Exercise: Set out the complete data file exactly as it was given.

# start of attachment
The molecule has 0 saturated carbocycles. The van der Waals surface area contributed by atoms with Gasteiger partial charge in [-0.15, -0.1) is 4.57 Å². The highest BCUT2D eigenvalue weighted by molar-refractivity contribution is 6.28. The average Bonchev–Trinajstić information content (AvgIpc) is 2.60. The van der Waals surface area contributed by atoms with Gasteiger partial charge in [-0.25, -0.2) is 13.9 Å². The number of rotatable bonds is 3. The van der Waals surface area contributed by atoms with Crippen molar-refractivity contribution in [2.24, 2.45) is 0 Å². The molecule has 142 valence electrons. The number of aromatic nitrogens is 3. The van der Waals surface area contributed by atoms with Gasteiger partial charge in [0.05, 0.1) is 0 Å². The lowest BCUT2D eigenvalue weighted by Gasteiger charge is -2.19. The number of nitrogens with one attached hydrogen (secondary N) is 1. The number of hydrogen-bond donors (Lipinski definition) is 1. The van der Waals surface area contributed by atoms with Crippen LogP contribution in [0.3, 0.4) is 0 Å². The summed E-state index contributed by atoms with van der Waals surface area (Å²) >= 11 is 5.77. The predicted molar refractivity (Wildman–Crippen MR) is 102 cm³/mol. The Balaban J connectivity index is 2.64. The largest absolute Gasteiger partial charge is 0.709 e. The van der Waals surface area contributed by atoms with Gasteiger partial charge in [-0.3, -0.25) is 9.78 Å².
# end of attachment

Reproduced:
The molecule has 0 saturated carbocycles. The van der Waals surface area contributed by atoms with Gasteiger partial charge in [-0.15, -0.1) is 4.57 Å². The highest BCUT2D eigenvalue weighted by molar-refractivity contribution is 6.28. The average Bonchev–Trinajstić information content (AvgIpc) is 2.60. The van der Waals surface area contributed by atoms with Gasteiger partial charge in [-0.25, -0.2) is 13.9 Å². The number of rotatable bonds is 3. The van der Waals surface area contributed by atoms with Crippen molar-refractivity contribution in [2.24, 2.45) is 0 Å². The molecule has 142 valence electrons. The number of aromatic nitrogens is 3. The van der Waals surface area contributed by atoms with Gasteiger partial charge in [0.05, 0.1) is 0 Å². The lowest BCUT2D eigenvalue weighted by Gasteiger charge is -2.19. The number of nitrogens with one attached hydrogen (secondary N) is 1. The number of hydrogen-bond donors (Lipinski definition) is 1. The van der Waals surface area contributed by atoms with Crippen LogP contribution in [0.3, 0.4) is 0 Å². The summed E-state index contributed by atoms with van der Waals surface area (Å²) >= 11 is 5.77. The predicted molar refractivity (Wildman–Crippen MR) is 102 cm³/mol. The Balaban J connectivity index is 2.64. The largest absolute Gasteiger partial charge is 0.709 e. The van der Waals surface area contributed by atoms with Gasteiger partial charge in [-0.3, -0.25) is 9.78 Å².